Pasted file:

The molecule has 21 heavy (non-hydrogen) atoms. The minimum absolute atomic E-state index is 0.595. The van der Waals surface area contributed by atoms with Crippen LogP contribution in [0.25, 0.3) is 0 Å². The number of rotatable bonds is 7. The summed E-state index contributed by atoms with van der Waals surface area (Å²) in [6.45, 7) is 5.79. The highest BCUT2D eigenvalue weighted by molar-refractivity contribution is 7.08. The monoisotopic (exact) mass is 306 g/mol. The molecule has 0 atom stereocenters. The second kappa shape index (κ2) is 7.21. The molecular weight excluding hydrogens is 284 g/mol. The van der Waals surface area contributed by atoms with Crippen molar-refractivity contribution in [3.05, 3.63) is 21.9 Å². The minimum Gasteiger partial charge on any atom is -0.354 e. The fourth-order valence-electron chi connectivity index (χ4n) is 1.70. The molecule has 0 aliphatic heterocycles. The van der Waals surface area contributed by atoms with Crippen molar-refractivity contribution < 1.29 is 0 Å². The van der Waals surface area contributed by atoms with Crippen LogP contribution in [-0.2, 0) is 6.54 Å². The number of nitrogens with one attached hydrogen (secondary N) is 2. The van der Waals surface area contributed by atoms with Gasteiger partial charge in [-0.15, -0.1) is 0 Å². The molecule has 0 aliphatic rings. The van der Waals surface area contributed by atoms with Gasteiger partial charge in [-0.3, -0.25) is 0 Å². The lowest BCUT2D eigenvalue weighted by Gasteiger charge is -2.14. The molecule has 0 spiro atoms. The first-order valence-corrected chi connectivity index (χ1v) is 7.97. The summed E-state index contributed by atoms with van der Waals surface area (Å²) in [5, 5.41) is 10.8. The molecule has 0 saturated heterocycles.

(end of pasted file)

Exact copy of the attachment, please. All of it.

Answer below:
The molecule has 21 heavy (non-hydrogen) atoms. The minimum absolute atomic E-state index is 0.595. The van der Waals surface area contributed by atoms with Crippen LogP contribution in [0.25, 0.3) is 0 Å². The number of rotatable bonds is 7. The summed E-state index contributed by atoms with van der Waals surface area (Å²) in [6.45, 7) is 5.79. The highest BCUT2D eigenvalue weighted by molar-refractivity contribution is 7.08. The monoisotopic (exact) mass is 306 g/mol. The molecule has 0 atom stereocenters. The second kappa shape index (κ2) is 7.21. The molecular weight excluding hydrogens is 284 g/mol. The van der Waals surface area contributed by atoms with Crippen molar-refractivity contribution in [3.05, 3.63) is 21.9 Å². The minimum Gasteiger partial charge on any atom is -0.354 e. The fourth-order valence-electron chi connectivity index (χ4n) is 1.70. The molecule has 0 aliphatic heterocycles. The van der Waals surface area contributed by atoms with Crippen molar-refractivity contribution < 1.29 is 0 Å². The van der Waals surface area contributed by atoms with Crippen LogP contribution in [-0.2, 0) is 6.54 Å². The number of nitrogens with one attached hydrogen (secondary N) is 2. The van der Waals surface area contributed by atoms with Gasteiger partial charge in [-0.15, -0.1) is 0 Å². The molecule has 0 aliphatic rings. The van der Waals surface area contributed by atoms with Gasteiger partial charge in [-0.3, -0.25) is 0 Å². The lowest BCUT2D eigenvalue weighted by Gasteiger charge is -2.14. The molecule has 0 spiro atoms. The first-order valence-corrected chi connectivity index (χ1v) is 7.97. The summed E-state index contributed by atoms with van der Waals surface area (Å²) in [5, 5.41) is 10.8. The molecule has 0 saturated heterocycles.